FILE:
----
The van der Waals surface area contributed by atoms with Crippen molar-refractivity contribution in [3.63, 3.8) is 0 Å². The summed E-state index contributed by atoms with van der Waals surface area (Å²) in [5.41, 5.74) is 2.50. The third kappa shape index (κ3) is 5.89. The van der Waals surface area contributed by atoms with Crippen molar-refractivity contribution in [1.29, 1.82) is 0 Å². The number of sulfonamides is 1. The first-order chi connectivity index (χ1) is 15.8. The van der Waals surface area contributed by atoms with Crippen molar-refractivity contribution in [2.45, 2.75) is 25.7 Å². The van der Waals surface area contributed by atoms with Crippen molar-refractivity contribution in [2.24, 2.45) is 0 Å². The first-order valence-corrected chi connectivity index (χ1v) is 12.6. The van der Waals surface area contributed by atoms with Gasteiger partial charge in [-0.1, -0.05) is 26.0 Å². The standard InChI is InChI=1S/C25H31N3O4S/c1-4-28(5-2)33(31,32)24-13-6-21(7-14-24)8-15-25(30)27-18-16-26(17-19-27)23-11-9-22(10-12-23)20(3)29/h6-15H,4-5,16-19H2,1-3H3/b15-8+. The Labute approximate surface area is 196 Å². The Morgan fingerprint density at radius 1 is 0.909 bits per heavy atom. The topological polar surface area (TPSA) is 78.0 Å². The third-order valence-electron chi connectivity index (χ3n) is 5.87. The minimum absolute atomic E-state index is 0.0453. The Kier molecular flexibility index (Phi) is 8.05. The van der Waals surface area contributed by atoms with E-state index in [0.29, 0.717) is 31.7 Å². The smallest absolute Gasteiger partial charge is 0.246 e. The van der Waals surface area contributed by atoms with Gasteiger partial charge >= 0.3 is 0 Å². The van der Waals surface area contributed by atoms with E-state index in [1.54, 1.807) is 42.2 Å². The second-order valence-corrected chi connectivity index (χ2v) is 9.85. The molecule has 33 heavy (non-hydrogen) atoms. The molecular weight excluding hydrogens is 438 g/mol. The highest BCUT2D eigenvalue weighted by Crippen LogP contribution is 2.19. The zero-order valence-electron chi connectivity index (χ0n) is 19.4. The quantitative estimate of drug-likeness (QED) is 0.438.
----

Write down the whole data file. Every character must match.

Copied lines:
The van der Waals surface area contributed by atoms with Crippen molar-refractivity contribution in [3.63, 3.8) is 0 Å². The summed E-state index contributed by atoms with van der Waals surface area (Å²) in [5.41, 5.74) is 2.50. The third kappa shape index (κ3) is 5.89. The van der Waals surface area contributed by atoms with Crippen molar-refractivity contribution in [1.29, 1.82) is 0 Å². The number of sulfonamides is 1. The first-order chi connectivity index (χ1) is 15.8. The van der Waals surface area contributed by atoms with Crippen molar-refractivity contribution in [2.45, 2.75) is 25.7 Å². The van der Waals surface area contributed by atoms with Crippen molar-refractivity contribution in [2.24, 2.45) is 0 Å². The first-order valence-corrected chi connectivity index (χ1v) is 12.6. The van der Waals surface area contributed by atoms with Gasteiger partial charge in [-0.1, -0.05) is 26.0 Å². The standard InChI is InChI=1S/C25H31N3O4S/c1-4-28(5-2)33(31,32)24-13-6-21(7-14-24)8-15-25(30)27-18-16-26(17-19-27)23-11-9-22(10-12-23)20(3)29/h6-15H,4-5,16-19H2,1-3H3/b15-8+. The Labute approximate surface area is 196 Å². The Morgan fingerprint density at radius 1 is 0.909 bits per heavy atom. The topological polar surface area (TPSA) is 78.0 Å². The third-order valence-electron chi connectivity index (χ3n) is 5.87. The minimum absolute atomic E-state index is 0.0453. The Kier molecular flexibility index (Phi) is 8.05. The van der Waals surface area contributed by atoms with E-state index in [0.29, 0.717) is 31.7 Å². The smallest absolute Gasteiger partial charge is 0.246 e. The van der Waals surface area contributed by atoms with Gasteiger partial charge >= 0.3 is 0 Å². The van der Waals surface area contributed by atoms with E-state index in [1.54, 1.807) is 42.2 Å². The second-order valence-corrected chi connectivity index (χ2v) is 9.85. The molecule has 33 heavy (non-hydrogen) atoms. The molecular weight excluding hydrogens is 438 g/mol. The highest BCUT2D eigenvalue weighted by Crippen LogP contribution is 2.19. The zero-order valence-electron chi connectivity index (χ0n) is 19.4. The quantitative estimate of drug-likeness (QED) is 0.438.